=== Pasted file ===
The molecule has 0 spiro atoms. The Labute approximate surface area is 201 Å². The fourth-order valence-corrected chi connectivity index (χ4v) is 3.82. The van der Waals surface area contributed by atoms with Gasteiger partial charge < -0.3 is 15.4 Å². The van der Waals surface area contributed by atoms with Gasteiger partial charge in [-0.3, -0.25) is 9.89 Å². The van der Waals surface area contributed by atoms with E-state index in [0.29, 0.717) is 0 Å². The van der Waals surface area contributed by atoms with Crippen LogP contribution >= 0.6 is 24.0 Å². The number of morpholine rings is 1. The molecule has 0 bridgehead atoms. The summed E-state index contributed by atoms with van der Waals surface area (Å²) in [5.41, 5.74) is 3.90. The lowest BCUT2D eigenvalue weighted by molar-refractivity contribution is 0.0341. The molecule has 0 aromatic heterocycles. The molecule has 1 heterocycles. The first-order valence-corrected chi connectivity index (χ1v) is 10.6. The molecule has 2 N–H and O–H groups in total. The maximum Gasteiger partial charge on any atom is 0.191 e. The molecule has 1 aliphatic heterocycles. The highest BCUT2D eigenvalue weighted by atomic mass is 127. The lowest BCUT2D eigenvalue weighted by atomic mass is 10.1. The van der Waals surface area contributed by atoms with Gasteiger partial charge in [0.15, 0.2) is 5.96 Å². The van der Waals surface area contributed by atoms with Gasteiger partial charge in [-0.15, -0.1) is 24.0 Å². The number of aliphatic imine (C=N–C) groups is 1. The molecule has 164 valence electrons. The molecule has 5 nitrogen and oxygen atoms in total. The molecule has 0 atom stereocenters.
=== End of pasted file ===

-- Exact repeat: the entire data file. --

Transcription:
The molecule has 0 spiro atoms. The Labute approximate surface area is 201 Å². The fourth-order valence-corrected chi connectivity index (χ4v) is 3.82. The van der Waals surface area contributed by atoms with Gasteiger partial charge < -0.3 is 15.4 Å². The van der Waals surface area contributed by atoms with Gasteiger partial charge in [-0.3, -0.25) is 9.89 Å². The van der Waals surface area contributed by atoms with E-state index in [0.29, 0.717) is 0 Å². The van der Waals surface area contributed by atoms with Crippen LogP contribution >= 0.6 is 24.0 Å². The number of morpholine rings is 1. The molecule has 0 bridgehead atoms. The summed E-state index contributed by atoms with van der Waals surface area (Å²) in [5.41, 5.74) is 3.90. The lowest BCUT2D eigenvalue weighted by molar-refractivity contribution is 0.0341. The molecule has 0 aromatic heterocycles. The molecule has 1 heterocycles. The first-order valence-corrected chi connectivity index (χ1v) is 10.6. The molecule has 2 N–H and O–H groups in total. The maximum Gasteiger partial charge on any atom is 0.191 e. The molecule has 1 aliphatic heterocycles. The highest BCUT2D eigenvalue weighted by atomic mass is 127. The lowest BCUT2D eigenvalue weighted by atomic mass is 10.1. The van der Waals surface area contributed by atoms with Gasteiger partial charge in [0.15, 0.2) is 5.96 Å². The van der Waals surface area contributed by atoms with Gasteiger partial charge in [-0.15, -0.1) is 24.0 Å². The number of aliphatic imine (C=N–C) groups is 1. The molecule has 164 valence electrons. The molecule has 5 nitrogen and oxygen atoms in total. The molecule has 0 atom stereocenters.